Jump to Content

Collection Guide
Collection Title:
Collection Number:
Get Items:
Capili (Felix N.) Notes on Lie Detection and Criminal Interrogation
View entire collection guide What's This?
PDF (53.79 Kb) HTML
Search this collection
Collection Overview
Table of contents What's This?
Detective Felix N. Capili (1926-2010) of the Los Angeles County Sheriff's Department first details the history and development of the polygraph, and sets forth instructions for its use. "Significant are the number of cases described and how suspects reacted to testing. The illustrations demonstrate physiological factors and responses detected in test readings, and references polygraph results from actual criminal cases. The second section lays out the various psychological principles of questioning, especially with different types of offenders, discusses profiling, and describes specific tactics to use in various circumstances, such as appealing to the suspect's pride, the futility of resistance, condemning the victim, use of exaggeration, and of course the 'good cop/bad cop' method. There are sections on the ethics of interrogation, as well as a discussion of incriminating statements, a suspect's constitutional rights, and confessions in court. Capili references many Supreme Court cases and the effects of those decisions on interrogation procedures. The polygraph had been invented as an interrogation tool in the late nineteenth century, and became more widely used following the techniques described by Fred Inbau and John E. Reid in the landmark Lie detection and criminal interrogation (1942, revised in 1948 and 1953). In this treatise, Det. Capili ... has created a document for training others in crime solving through detection of truth and deception as well as the best method of extracting confessions from evildoers. He here references many specific supreme court cases and the effects of those decisions on interrogation procedures."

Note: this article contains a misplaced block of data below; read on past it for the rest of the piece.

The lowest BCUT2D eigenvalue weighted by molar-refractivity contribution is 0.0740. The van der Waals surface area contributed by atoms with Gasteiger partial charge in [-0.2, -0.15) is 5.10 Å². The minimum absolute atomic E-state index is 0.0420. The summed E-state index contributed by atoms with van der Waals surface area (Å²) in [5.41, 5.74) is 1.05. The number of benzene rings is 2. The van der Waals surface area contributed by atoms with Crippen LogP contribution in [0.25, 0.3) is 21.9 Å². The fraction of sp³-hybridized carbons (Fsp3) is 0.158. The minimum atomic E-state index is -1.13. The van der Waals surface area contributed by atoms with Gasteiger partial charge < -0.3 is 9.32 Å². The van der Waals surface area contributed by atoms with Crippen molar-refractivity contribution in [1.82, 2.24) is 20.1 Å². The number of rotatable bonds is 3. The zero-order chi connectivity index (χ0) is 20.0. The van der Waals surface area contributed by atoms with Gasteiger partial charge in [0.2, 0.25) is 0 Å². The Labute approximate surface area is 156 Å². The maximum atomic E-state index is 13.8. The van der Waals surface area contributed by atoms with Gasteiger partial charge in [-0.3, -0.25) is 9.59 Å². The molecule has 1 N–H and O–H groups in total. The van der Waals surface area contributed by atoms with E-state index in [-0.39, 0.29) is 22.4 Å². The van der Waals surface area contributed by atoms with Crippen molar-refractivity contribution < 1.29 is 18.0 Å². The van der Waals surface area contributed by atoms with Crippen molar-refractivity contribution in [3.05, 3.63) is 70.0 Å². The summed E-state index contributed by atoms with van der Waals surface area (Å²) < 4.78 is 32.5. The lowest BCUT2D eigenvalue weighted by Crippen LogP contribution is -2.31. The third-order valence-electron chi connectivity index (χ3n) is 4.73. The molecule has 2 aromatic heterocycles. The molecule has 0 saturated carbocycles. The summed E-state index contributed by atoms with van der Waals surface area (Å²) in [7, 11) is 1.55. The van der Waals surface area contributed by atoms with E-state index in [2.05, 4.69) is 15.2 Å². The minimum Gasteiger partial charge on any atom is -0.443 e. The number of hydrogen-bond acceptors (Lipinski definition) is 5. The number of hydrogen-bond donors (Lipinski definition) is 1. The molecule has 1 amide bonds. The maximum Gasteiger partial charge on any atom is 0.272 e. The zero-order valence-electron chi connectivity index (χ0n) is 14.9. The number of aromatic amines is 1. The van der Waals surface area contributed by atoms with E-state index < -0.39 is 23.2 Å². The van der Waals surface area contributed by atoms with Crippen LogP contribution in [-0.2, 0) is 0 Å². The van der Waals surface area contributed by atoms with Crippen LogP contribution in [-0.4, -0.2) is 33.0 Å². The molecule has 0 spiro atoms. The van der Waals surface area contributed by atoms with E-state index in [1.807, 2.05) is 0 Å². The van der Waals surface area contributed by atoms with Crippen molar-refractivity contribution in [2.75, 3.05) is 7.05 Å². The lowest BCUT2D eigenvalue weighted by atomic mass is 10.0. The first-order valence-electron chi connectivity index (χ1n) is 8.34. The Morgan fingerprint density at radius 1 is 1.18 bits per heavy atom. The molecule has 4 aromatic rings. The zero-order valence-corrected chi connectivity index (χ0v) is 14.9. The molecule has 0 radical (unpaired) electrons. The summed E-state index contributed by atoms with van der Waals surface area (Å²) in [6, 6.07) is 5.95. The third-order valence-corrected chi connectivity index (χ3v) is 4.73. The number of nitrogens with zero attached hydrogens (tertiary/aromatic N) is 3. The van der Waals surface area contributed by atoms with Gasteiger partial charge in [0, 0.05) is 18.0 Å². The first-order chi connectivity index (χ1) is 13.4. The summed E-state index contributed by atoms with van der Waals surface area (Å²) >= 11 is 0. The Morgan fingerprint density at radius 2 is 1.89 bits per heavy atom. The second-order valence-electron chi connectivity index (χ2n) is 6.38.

1 unknown (1 manuscript)
Property rights to the physical objects belong to UCLA Library Special Collections. All other rights, including copyright, are retained by the creators and their heirs. It is the responsibility of the researcher to determine who holds the copyright and pursue the copyright owner or his or her heir for permission to publish where The UC Regents do not hold the copyright.
Open for research. All requests to access special collections materials must be made in advance using the request button located on this page.